+0
"In the days before the mass marketing of books, censorship was ___ source of ___, which helped the sale of the book and inspired Ralph Waldo Emerson to remark: “Every burned enlightens the world”.
A. a respected …opinion
B. a constant … guidance
C. a prime … publicity
D. an unnoticed … opposition
E. an unpromising … criticism"

The offical answer is C. I doubt it. Judged from Emerson's remark:"Every burned enlighteneds the world, we can tell that the censorship had bugs.

What do you think?
Comments  
I think C is the answer. It just means that if a book were censored, everyone knew it must be juicy(!), so would zoom out to buy it.
I think C is the answer. It just means that if a book were censored, everyone knew it must be juicy(!), so would zoom out to buy it, or would at least have heard of it.
Site Hint: Check out our list of pronunciation videos.
What if the book is censored and considered to have inappropriate content, and is prevented from publishing? :-s

By the way, could you please explain Emerson's remark: Every burned enlightens the world? Is "every" here referring to every book that is prevented from publishing?
What if the book is censored and considered to have inappropriate content, and is prevented from publishing?


There will have remained several copies of it and all people will want to read it. I agree, the answer is C.

In my country, once a communist state, occasionally there appeared books which the government withdrew from bookshops as soon as they were delivered. But several people would have already bought the book and would give it to friends. Banning a book was actually an advertisement.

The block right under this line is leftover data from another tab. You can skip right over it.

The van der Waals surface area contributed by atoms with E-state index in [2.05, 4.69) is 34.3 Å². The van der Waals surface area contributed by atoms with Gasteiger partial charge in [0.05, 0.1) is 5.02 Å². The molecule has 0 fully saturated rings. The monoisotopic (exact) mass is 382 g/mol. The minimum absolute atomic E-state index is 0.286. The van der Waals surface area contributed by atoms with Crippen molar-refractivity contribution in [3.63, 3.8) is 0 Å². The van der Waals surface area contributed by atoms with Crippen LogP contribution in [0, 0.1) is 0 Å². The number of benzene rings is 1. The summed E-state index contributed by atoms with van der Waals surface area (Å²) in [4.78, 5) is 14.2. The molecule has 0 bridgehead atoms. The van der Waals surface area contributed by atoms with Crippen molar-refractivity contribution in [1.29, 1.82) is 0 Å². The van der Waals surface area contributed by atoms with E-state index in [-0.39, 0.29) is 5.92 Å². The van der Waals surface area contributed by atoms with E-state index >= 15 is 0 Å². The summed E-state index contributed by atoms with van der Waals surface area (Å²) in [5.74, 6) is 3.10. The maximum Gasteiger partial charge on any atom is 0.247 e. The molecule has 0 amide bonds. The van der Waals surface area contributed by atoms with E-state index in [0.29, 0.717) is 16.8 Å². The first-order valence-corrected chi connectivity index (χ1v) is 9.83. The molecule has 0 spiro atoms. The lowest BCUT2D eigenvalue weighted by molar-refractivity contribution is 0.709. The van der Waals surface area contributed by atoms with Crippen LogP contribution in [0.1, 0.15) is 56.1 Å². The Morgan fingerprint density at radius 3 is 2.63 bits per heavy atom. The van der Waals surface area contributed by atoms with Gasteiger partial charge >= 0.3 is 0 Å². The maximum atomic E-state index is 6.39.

Every burned enlightens the world.


Yes, "every" here refers to "every book burned". It enlightens the world, because many people want to and read it (they actually read the surviving copies). And there is some play on words, becuase burning produces light and Emerson uses the word "enLIGHTen" to show that these books bring light to the world and people learn a lot from them.
I agree that it's C; but I wonder whether the use of the Emerson quote is slightly misleading.

The first part of the statement relates to the distribution of books purely in terms of sales; but the Emerson quote surely implies that when books are banned or burned, it's often because they have 'enlightening' content (Galileo, etc).

I find it difficult to believe that Emerson was looking at things from the point of view of a sales and marketing director...

MrP
Students: We have free audio pronunciation exercises.
I believe the correct quote is, "Every burned book enlightens the world."